Some young academics are so unimpressed by universities' attempts to teach them how to lecture that they are dismissing their training as a waste of time.
Lecturers, mainly those at the start of their careers, are encouraged and sometimes required to complete academic development courses in how to teach.
But many claim they are unnecessary because they already have teaching experience, that they add to already heavy workloads and that they take up time that might be better spent on research.
Joanna Bryson, a lecturer at Bath University's computer science department who completed a development course two years ago, said: "It's a huge issue.
It takes up more time than we have.
"It's not that you don't need people helping you out and showing you the ropes, but they are not used to teaching people who have PhDs. There's no other country in the world where you need another qualification to be an academic."
Dr Bryson said that there was often a wide range of staff, with different experience, on the same courses. "Imposing a uniform system is a mistake," she said.
Bath defended its course, saying it was committed to excellence in teaching and took the training of its probationary staff seriously. It had reviewed its scheme and made some changes such as dropping the number of modules lecturers needed to study. It was made more flexible to take into account existing experience.
Roman Belavkin, a senior lecturer at Middlesex University's School of Computer Science, is in the throes of a postgraduate certificate in higher education.
Dr Belavkin said: "My students are happy, my university is happy, my external examiners are happy, so why must I do this course? You can have fascinating academics who are great teachers without having a PGCHE."
The 2003 Higher Education White Paper said all new teaching staff would receive accredited training by 2006.
Most institutions run courses. There are 153 programmes at 120 institutions accredited by the Higher Education Academy. About two thirds of programmes lead to a PGCHE.
Dylan Evans, senior lecturer in intelligent autonomous systems at University of the West of England, was an experienced teacher before he become an academic. He holds a diploma in teaching and has taught English as a foreign language.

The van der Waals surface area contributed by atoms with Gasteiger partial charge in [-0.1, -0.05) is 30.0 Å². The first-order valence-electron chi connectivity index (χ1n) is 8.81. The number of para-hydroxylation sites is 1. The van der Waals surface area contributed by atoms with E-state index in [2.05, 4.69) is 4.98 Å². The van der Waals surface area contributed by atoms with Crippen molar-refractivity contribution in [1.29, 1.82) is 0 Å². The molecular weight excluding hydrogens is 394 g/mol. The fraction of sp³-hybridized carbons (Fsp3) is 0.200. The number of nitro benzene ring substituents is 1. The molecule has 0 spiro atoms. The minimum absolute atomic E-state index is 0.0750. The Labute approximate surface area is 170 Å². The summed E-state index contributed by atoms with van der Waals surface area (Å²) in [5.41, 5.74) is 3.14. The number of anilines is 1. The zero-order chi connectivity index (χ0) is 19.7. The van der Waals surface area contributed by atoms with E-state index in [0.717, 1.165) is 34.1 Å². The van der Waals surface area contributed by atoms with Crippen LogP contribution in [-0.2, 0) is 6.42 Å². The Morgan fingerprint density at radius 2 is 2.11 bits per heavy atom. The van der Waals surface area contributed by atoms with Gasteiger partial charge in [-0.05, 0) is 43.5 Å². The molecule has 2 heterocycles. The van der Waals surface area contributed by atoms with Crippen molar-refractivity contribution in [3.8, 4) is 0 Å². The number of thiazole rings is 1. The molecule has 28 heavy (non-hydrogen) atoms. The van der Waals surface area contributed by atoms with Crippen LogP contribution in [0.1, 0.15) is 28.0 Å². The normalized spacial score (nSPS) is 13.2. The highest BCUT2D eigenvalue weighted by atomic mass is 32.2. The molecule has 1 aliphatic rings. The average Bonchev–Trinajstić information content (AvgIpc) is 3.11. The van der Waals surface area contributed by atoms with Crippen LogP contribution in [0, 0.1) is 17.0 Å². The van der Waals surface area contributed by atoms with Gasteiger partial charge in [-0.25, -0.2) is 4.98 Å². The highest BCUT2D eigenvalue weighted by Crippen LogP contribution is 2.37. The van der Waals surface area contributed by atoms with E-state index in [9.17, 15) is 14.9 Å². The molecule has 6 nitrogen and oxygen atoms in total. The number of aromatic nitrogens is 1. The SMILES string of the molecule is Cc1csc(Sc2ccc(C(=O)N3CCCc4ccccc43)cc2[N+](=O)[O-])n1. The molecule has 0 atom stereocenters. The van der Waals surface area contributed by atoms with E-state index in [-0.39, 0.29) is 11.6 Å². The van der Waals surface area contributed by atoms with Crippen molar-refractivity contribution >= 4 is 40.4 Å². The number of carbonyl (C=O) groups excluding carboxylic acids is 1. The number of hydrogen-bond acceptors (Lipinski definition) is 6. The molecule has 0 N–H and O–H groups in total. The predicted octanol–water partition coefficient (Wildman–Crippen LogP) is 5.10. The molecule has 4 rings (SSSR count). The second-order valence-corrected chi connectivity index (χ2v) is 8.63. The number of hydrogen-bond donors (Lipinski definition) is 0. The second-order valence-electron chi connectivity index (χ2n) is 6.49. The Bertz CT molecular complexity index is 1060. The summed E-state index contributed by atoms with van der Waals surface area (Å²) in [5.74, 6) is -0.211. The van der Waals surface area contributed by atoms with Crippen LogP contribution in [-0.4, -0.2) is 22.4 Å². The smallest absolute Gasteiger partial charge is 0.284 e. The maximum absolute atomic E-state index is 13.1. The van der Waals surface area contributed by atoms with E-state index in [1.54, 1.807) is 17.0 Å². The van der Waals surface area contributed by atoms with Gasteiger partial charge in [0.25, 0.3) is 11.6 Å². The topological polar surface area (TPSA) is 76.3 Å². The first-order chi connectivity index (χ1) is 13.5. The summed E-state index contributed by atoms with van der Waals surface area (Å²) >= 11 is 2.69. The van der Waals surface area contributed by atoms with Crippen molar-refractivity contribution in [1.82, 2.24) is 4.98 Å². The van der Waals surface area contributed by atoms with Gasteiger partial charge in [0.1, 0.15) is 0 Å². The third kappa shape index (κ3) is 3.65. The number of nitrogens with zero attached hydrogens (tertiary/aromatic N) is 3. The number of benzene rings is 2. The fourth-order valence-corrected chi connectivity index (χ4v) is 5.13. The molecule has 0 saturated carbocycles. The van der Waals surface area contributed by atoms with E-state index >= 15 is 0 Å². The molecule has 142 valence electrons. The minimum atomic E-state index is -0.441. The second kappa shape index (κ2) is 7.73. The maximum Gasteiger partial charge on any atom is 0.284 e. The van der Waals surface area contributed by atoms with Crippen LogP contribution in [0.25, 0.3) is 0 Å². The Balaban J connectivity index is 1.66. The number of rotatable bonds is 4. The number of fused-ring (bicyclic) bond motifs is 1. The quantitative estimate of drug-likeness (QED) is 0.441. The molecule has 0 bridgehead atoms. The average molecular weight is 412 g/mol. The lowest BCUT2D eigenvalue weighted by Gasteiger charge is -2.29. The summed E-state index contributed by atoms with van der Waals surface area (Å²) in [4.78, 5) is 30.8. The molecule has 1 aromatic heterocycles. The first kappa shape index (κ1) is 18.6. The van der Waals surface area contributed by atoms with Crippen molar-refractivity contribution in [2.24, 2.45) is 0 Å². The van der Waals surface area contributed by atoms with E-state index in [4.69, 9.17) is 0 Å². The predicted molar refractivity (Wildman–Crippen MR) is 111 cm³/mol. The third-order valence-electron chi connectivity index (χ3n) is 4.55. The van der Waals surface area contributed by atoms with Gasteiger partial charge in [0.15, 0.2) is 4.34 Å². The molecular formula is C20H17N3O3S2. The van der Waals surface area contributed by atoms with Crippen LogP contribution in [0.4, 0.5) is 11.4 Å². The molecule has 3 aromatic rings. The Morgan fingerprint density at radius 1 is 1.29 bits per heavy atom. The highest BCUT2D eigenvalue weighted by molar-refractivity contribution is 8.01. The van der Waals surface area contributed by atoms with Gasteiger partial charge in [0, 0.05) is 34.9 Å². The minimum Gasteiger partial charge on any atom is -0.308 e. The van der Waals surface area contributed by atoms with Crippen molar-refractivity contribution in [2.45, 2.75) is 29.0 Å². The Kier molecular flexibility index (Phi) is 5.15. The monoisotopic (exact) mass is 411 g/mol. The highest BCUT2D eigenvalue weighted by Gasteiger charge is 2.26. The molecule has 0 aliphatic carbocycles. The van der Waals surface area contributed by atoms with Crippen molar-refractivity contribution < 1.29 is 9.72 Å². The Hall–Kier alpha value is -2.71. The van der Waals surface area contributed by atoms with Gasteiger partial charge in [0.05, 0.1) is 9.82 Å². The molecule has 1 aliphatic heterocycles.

"None of this was taken into account when I started," he said. "Everyone hates the course but has to do it, which doesn't seem rational. It's not appropriate for those starting off with lots of research to get off the ground."
One academic from UWE's psychology department, who declined to be named, said: "The course is a bit of a joke, an initiation rite for those unable to worm their way out of it, which is ridiculous given the time pressures on lecturers."
Ron Ritchie, dean of education at UWE, said: "It is factually incorrect to state that everyone hates the course. We have considerable evidence that the programme is highly valued, that the content is appropriate and that the overall experience is positive in helping staff to develop their practice."
Sue Hallam, professor of education at the Institute of Education, said: "A lot of academics find it a burden because it's a taught course, but in order to be accredited, they have to be assessed."
Judy McKinn, the Higher Education Academy's senior registration and accreditation adviser, said: "I think universities need to think through the implications of programmes... It helps put teaching and learning on the agenda, but staff need to be supported."